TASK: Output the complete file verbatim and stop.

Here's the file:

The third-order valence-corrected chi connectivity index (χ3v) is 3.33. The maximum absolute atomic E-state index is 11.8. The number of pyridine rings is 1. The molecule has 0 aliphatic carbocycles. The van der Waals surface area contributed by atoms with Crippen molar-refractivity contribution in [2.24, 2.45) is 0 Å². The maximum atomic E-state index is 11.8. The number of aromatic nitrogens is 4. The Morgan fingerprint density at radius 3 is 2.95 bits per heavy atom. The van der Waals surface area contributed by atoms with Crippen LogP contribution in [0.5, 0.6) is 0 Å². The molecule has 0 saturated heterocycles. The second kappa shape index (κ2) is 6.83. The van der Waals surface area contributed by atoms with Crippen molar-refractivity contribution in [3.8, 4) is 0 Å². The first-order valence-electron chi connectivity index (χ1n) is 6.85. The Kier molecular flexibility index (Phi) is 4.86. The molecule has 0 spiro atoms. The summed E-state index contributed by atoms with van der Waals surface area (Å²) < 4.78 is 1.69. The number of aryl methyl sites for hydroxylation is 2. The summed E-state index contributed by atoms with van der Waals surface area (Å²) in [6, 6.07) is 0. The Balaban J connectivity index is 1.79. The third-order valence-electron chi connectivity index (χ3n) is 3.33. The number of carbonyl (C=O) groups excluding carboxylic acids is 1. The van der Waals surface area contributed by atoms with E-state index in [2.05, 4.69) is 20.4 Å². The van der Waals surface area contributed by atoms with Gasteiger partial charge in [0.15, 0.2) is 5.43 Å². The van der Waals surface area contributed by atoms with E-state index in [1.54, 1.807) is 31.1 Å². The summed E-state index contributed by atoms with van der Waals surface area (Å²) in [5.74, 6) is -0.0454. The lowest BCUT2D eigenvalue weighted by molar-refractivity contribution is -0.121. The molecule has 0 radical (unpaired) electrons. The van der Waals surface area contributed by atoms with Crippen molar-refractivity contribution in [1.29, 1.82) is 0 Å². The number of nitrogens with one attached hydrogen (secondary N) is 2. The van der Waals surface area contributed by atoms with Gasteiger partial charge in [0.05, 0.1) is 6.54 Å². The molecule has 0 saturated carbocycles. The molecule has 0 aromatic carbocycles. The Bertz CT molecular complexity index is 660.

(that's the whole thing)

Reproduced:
The third-order valence-corrected chi connectivity index (χ3v) is 3.33. The maximum absolute atomic E-state index is 11.8. The number of pyridine rings is 1. The molecule has 0 aliphatic carbocycles. The van der Waals surface area contributed by atoms with Crippen molar-refractivity contribution in [2.24, 2.45) is 0 Å². The maximum atomic E-state index is 11.8. The number of aromatic nitrogens is 4. The Morgan fingerprint density at radius 3 is 2.95 bits per heavy atom. The van der Waals surface area contributed by atoms with Crippen LogP contribution in [0.5, 0.6) is 0 Å². The molecule has 0 saturated heterocycles. The second kappa shape index (κ2) is 6.83. The van der Waals surface area contributed by atoms with Crippen molar-refractivity contribution in [3.8, 4) is 0 Å². The first-order valence-electron chi connectivity index (χ1n) is 6.85. The Kier molecular flexibility index (Phi) is 4.86. The molecule has 0 spiro atoms. The summed E-state index contributed by atoms with van der Waals surface area (Å²) < 4.78 is 1.69. The number of aryl methyl sites for hydroxylation is 2. The summed E-state index contributed by atoms with van der Waals surface area (Å²) in [6, 6.07) is 0. The Balaban J connectivity index is 1.79. The third-order valence-electron chi connectivity index (χ3n) is 3.33. The number of carbonyl (C=O) groups excluding carboxylic acids is 1. The van der Waals surface area contributed by atoms with E-state index in [2.05, 4.69) is 20.4 Å². The van der Waals surface area contributed by atoms with Gasteiger partial charge in [0.15, 0.2) is 5.43 Å². The van der Waals surface area contributed by atoms with E-state index in [1.54, 1.807) is 31.1 Å². The summed E-state index contributed by atoms with van der Waals surface area (Å²) in [5.74, 6) is -0.0454. The lowest BCUT2D eigenvalue weighted by molar-refractivity contribution is -0.121. The molecule has 0 radical (unpaired) electrons. The van der Waals surface area contributed by atoms with Crippen molar-refractivity contribution in [1.29, 1.82) is 0 Å². The number of nitrogens with one attached hydrogen (secondary N) is 2. The van der Waals surface area contributed by atoms with Gasteiger partial charge in [0.05, 0.1) is 6.54 Å². The molecule has 0 saturated carbocycles. The molecule has 0 aromatic carbocycles. The Bertz CT molecular complexity index is 660.